My good friend and brother, Jeff Underwood asked me earlier in the week if I’m considering posting any other thing on my blog apart from politics. It’s a good question as I have asked myself the same over and again; in fact, I attempted being apolitical on my blog sometime back but to tell you the truth, there is no way one would demand change in this clime without being political, a passivist or Dokubo-like, especially with the rodents that parade themselves as leaders because people with good brains lack the will to offer themselves for service. We must start considering our stance. Enough said.
The Government of the Federation or of a State shall not adopt any religion as State Religion.
Section 10 of the 1999 Constitution of The Federal Republic of Nigeria.
The motto of the Federal Republic of Nigeria shall be Unity and Faith, Peace and Progress. Accordingly, national integration shall be actively encouraged, whilst discrimination on the grounds of place of origin, sex, religion, status, ethnic or linguistic association or ties shall be prohibited. Continue reading #PAUSIBILITY: EXCUSE ME! THIS IS A SECULAR STATE by Adebayo Coker
When I was a kid, my elder brother and I had a lovely pastime. It was a pastime we never thought could leave us; and that’s if we never got to leave it. Today, I am not sure to what degree one has left the other. Today is Nigeria’s independence day (53rd celebration of this? Wow) and it is nostalgic. I’ll rather not stare at the television screens for too long. That’s because I do not want tears to run down my face the way they did when I was a kid, staring at the television screens on Nigeria’s Independence days. I cried, inwards to outwards and I wondered why my brother never cried – maybe he cried inwardly – every time we saw other children like us, probably not looking as fine as I thought I was, marching proudly to loud beats of drums and high pitched rendering of the Nigerian national anthem.
What worsened my condition was the very expectation of a knock every year’s Independence day, or the eve of it, by some person dressed in military or paramilitary style, pleading with my elder brother and I to join in the children’s parade for Independence. I thought after all, Nigeria was a country for us all. And all the children of the country were expected to march on special days like this. If not all, at least the bright ones like us. My brother and I were that ingenious (pardon the little note of pride in it. Just thought to report how I feel in retrospect) that we set aside a room in my father/mother’s house at the then Our Lady of Apostles Secondary School, Ijebu-Ode, Ogun State, Nigeria. This room became a country; a country we could call ours, very real as far as we were concerned, far removed from what people refered to as Nigeria – a country we never believed was real, just an imaginary idea as we were only able to imagine everything about the country Nigeria. So, we created our own country – Lupek, the exposition of which will be for another day (But for now, we should be content with the meaning of Lupek – Love, Unity, Peace, Endurance, Knowldege). These are virtues my brother and I still keep today. Don’t ask where we are now. We had a President, Governor of our Central Bank, Ministers etc. We created commodities to trade with (mindful of our national GDP). These items were drawn and cut-out pieces of paper; including most-importantly paper pigs, paper goats,blah blah blah. Our major national revenue source was BOILED MAIZE. We created our own paper currency too – The Lupe. There was enough of it – too much, maybe; a reality that dawned on us after our own World War and we were vanquished by the enemy. The enemy being an Uncle, who sternly asked that Continue reading Nigeria@53: Where are the “LEADERS OF TOMORROW?”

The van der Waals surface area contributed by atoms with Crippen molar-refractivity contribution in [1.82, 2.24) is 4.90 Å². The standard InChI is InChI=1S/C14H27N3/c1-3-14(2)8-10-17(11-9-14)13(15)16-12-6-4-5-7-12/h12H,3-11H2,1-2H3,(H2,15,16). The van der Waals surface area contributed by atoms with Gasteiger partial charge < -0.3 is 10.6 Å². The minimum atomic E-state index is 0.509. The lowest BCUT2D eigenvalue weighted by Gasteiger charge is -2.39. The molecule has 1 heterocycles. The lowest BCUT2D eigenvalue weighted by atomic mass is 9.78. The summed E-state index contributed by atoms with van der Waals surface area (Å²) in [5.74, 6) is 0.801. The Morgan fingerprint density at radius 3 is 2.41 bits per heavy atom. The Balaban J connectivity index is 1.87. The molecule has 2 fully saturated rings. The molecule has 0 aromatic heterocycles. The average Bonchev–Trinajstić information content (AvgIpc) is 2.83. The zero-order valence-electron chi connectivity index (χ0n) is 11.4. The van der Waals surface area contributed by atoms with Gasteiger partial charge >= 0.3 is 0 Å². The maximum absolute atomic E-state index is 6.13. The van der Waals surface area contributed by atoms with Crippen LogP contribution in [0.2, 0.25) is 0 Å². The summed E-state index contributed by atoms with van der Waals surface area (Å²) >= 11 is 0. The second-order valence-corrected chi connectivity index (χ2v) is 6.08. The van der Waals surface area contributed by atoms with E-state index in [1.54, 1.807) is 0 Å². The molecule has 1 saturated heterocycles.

The following are words of Lagbaja (in response to Okey Ndibe) as previously published on saharareporters.com on the 6th of August, 2013 and reproduced here for the benefit of a larger pool of Nigerians:
Dear Okey Ndibe: Thank you for sounding the alarm in a way that should make us reflect deeper. Mumu is not a condition I proudly proclaim. It was with a heavy heart that I came to this shocking realization that we are indeed a country of mumus. Harsh as it might sound, no other explanation would suffice. It is apparent that the “leaders” know that they would always get away with whatever incredible schemes they concoct because, amongst other reasons,
(a) the mumu people they “lead” are no different from their mumu “leaders” in character
(b) the mumu people are gullible, superstitious and naive
(c) there are no consequences for criminal acts if you belong to the right group
(d) these mumus never demand accountability from their “leaders”
(e) the mumus expect their rulers to loot or would otherwise consider them foolish Continue reading Lagbaja’s music, Mumus and Nigerians